## What are similar figures

Similar figures are 2 figures with the exact shape. Objects having the exact same size and shape are called congruent objects. For instance, a person’s two hands or the 2 front wheels on a vehicle are a couple of examples of congruent objects. However, objects can be of a similar shape yet have varied sizes. Use the $$∼$$ symbol to represent similarity.

Some types of figures or geometrical shapes are similar all the time. Think about circles. Even if the circle’s radius changes all the time, the shape still remains the same. So, you can state that all circles having various radii will be similar to one another. The figure shown below signifies concentric circles whose radii are not the same, however, they are all still similar. Though the circles are shaped the same, the circles’ sizes aren’t the same. So, these circles aren’t congruent.

### Similar Figures Defined

In Mathematics, whenever 2 figures are shaped the same yet have different sizes, they are known as similar figures. For instance, people’s photos having a different size (such as passport, stamp, etc.) are similar objects yet they aren’t congruent. With geometry, 2 similar shapes like similar squares, rectangles, and triangles, are shapes that have dimensions with an equal or a common ratio yet their length or size aren’t the same. A common ratio is known as a scale factor. Additionally, the parallel angles are exactly the same size.

If 2 figures are said to be similar they get signified by using the ‘$$∼$$’ symbol. So, if there are 2 similar triangles, we’ll call them ABC and PQR, then they‘re signified via: $$∆ABC$$ $$∼$$ $$∆PQR$$.

But if 2 triangles are similar to one another,  their parallel sides must be in proportion. So,

• $$\frac{AB}{PQ} \ = \ \frac{BC}{QR} \ = \ \frac{AC}{PR}$$
• $$∠A \ = \ ∠P, \ ∠B \ = \ ∠Q, \ ∠C \ = \ ∠R$$

### Area and Volume of Similar Figures

If 2 figures are similar, their parallel sides are proportional. Plus, when the ratio of the triangles’ sides is the same.
So, if you use the ratio of the triangles’ surface areas, this is going to be the same as the square of the ratio of the side. And the ratio of the volume of 2 similar figures is going to be the same as the cube of the ratio of the sides’ length.

Note: It is referring to the ratios, not the figures’ surface area and volume.
So, dependent on the above statements, the scale factors of the area and volumes’ scale factors can be shown like this:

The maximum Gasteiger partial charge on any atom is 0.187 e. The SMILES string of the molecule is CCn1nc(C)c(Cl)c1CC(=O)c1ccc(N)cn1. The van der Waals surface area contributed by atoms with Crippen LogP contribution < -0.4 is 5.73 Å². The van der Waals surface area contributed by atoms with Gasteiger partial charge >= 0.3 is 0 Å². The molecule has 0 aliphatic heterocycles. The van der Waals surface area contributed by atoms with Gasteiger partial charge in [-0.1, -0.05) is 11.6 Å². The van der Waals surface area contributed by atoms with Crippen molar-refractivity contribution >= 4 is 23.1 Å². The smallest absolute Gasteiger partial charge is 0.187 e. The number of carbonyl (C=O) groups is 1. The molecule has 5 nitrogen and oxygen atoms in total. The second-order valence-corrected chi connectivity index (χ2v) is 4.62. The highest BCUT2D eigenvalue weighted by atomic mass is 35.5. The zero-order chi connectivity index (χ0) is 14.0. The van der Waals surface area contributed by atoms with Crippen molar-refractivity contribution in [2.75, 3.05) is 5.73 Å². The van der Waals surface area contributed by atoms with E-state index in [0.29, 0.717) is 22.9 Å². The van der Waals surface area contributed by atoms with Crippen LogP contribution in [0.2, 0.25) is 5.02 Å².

$$SF_{A} \ = \ SF^2$$
$$SF_{V} \ = \ SF^3$$
in which $$SF_{A}$$ is the surface area’s scale factor and $$SF_{V}$$ is the volume’s scale factor.

### Examples of Similar Figures

Look at the below figures. They all are similar to one another, since their shapes are the same, yet they’re not considered to be congruent. You have to remember that when someone says there are similar figures, it is based on shape alone, not counting the sizes of the objects. So, it can be concluded that while all the congruent figures will be similar, all the similar figures aren’t going to be congruent.

If you take all the similar figures, you are able to state that for any n-sided polygon, its inclination angles of the line segments are the same all the time, no matter what size the figure is. So, for any 2 n-sided polygons with the same number of sides, one can state they’re similar when:

1. Corresponding angles of both polygons are equal, as well as
2. Corresponding sides of both polygons will be in the exact same ratio.

So, congruence is a distinct example of similarity whenever the ratio of the sides of a figure is $$1$$. Which means, whenever 2 similar figures are congruent, the corresponding length of their sides is equal since the ratio of the parallel sides is $$1$$.

### Exercises for Similar Figures

1) $$33 : 36 = 11 : x$$

2)  $$63 : 84 = 3 : x$$

3) $$69 : 87 = 23 : x$$

4) $$30 : 60 = 1 : x$$

5) $$27 : 30 = 9 : x$$

6)  $$98 : 105 = 14 : x$$

7) $$52 : 108 = 13 : x$$

8) $$20 : 40 = 1 : x$$

9) $$16 : 64 = 1 : x$$

10) $$32 : 40 = 4 : x$$

1) $$33 : 36 = 11 : x$$$$\color{red}{\Rightarrow \ x = \frac{36}{33 \div 11} = 12}$$
2) $$63 : 84 = 3 : x$$$$\color{red}{\Rightarrow \ x = \frac{84}{63 \div 3} = 4}$$
3) $$69 : 87 = 23 : x$$$$\color{red}{\Rightarrow \ x = \frac{87}{69 \div 23} = 29}$$
4) $$30 : 60 = 1 : x$$$$\color{red}{\Rightarrow \ x = \frac{60}{30 \div 1} = 2}$$
5) $$27 : 30 = 9 : x$$$$\color{red}{\Rightarrow \ x = \frac{30}{27 \div 9} = 10}$$
6) $$98 : 105 = 14 : x$$$$\color{red}{\Rightarrow \ x = \frac{105}{98 \div 14} = 15}$$
7) $$52 : 108 = 13 : x$$$$\color{red}{\Rightarrow \ x = \frac{108}{52 \div 13} = 27}$$
8) $$20 : 40 = 1 : x$$$$\color{red}{\Rightarrow \ x = \frac{40}{20 \div 1} = 2}$$
9) $$16 : 64 = 1 : x$$$$\color{red}{\Rightarrow \ x = \frac{64}{16 \div 1} = 4}$$
10) $$32 : 40 = 4 : x$$$$\color{red}{\Rightarrow \ x = \frac{40}{32 \div 4} = 5}$$

## Similar Figures Quiz

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